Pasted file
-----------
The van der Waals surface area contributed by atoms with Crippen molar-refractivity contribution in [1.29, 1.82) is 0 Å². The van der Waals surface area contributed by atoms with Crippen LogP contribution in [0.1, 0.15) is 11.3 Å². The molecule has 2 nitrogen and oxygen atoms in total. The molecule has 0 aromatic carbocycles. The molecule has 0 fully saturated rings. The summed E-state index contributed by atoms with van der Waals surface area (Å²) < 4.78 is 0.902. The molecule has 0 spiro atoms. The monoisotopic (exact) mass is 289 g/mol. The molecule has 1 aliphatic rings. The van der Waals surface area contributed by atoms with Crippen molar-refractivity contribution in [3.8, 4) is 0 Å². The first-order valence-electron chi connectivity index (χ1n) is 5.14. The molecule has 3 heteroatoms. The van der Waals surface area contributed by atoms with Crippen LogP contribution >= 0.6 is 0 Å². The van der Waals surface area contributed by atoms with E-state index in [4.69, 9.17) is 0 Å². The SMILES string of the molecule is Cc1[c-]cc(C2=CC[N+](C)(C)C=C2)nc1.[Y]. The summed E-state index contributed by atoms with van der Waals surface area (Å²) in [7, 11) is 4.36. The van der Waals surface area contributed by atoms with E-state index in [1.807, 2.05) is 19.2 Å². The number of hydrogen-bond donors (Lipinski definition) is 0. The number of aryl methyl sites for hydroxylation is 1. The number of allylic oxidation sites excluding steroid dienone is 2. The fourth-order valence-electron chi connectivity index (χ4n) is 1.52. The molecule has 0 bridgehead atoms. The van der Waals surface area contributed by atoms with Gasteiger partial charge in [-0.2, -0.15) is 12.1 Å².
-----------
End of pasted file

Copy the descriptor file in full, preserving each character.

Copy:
The van der Waals surface area contributed by atoms with Crippen molar-refractivity contribution in [1.29, 1.82) is 0 Å². The van der Waals surface area contributed by atoms with Crippen LogP contribution in [0.1, 0.15) is 11.3 Å². The molecule has 2 nitrogen and oxygen atoms in total. The molecule has 0 aromatic carbocycles. The molecule has 0 fully saturated rings. The summed E-state index contributed by atoms with van der Waals surface area (Å²) < 4.78 is 0.902. The molecule has 0 spiro atoms. The monoisotopic (exact) mass is 289 g/mol. The molecule has 1 aliphatic rings. The van der Waals surface area contributed by atoms with Crippen molar-refractivity contribution in [3.8, 4) is 0 Å². The first-order valence-electron chi connectivity index (χ1n) is 5.14. The molecule has 3 heteroatoms. The van der Waals surface area contributed by atoms with Crippen LogP contribution >= 0.6 is 0 Å². The van der Waals surface area contributed by atoms with E-state index in [4.69, 9.17) is 0 Å². The SMILES string of the molecule is Cc1[c-]cc(C2=CC[N+](C)(C)C=C2)nc1.[Y]. The summed E-state index contributed by atoms with van der Waals surface area (Å²) in [7, 11) is 4.36. The van der Waals surface area contributed by atoms with E-state index in [1.807, 2.05) is 19.2 Å². The number of hydrogen-bond donors (Lipinski definition) is 0. The number of aryl methyl sites for hydroxylation is 1. The number of allylic oxidation sites excluding steroid dienone is 2. The fourth-order valence-electron chi connectivity index (χ4n) is 1.52. The molecule has 0 bridgehead atoms. The van der Waals surface area contributed by atoms with Gasteiger partial charge in [-0.2, -0.15) is 12.1 Å².